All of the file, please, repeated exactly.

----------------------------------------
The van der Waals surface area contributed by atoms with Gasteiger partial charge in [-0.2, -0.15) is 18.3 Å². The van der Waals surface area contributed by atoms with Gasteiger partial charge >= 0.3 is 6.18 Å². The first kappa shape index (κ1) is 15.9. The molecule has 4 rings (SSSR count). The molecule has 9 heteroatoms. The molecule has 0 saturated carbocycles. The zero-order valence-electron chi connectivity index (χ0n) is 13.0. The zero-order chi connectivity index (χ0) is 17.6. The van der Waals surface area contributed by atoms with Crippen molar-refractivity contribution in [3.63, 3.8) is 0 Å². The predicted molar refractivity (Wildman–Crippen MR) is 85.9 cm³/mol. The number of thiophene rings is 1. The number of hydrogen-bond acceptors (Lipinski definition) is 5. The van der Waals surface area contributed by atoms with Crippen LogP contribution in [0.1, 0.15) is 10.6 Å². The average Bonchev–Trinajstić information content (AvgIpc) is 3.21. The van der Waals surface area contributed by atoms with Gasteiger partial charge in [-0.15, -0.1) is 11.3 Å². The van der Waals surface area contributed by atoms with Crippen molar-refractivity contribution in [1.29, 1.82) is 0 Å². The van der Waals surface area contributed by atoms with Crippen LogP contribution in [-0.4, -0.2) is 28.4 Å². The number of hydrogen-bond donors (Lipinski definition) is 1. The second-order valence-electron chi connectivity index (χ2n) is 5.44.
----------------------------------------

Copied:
The van der Waals surface area contributed by atoms with Gasteiger partial charge in [-0.2, -0.15) is 18.3 Å². The van der Waals surface area contributed by atoms with Gasteiger partial charge >= 0.3 is 6.18 Å². The first kappa shape index (κ1) is 15.9. The molecule has 4 rings (SSSR count). The molecule has 9 heteroatoms. The molecule has 0 saturated carbocycles. The zero-order valence-electron chi connectivity index (χ0n) is 13.0. The zero-order chi connectivity index (χ0) is 17.6. The van der Waals surface area contributed by atoms with Crippen molar-refractivity contribution in [3.63, 3.8) is 0 Å². The predicted molar refractivity (Wildman–Crippen MR) is 85.9 cm³/mol. The number of thiophene rings is 1. The number of hydrogen-bond acceptors (Lipinski definition) is 5. The van der Waals surface area contributed by atoms with Crippen LogP contribution in [0.1, 0.15) is 10.6 Å². The average Bonchev–Trinajstić information content (AvgIpc) is 3.21. The van der Waals surface area contributed by atoms with Gasteiger partial charge in [-0.15, -0.1) is 11.3 Å². The van der Waals surface area contributed by atoms with Crippen molar-refractivity contribution in [1.29, 1.82) is 0 Å². The van der Waals surface area contributed by atoms with Crippen LogP contribution in [-0.4, -0.2) is 28.4 Å². The number of hydrogen-bond donors (Lipinski definition) is 1. The second-order valence-electron chi connectivity index (χ2n) is 5.44.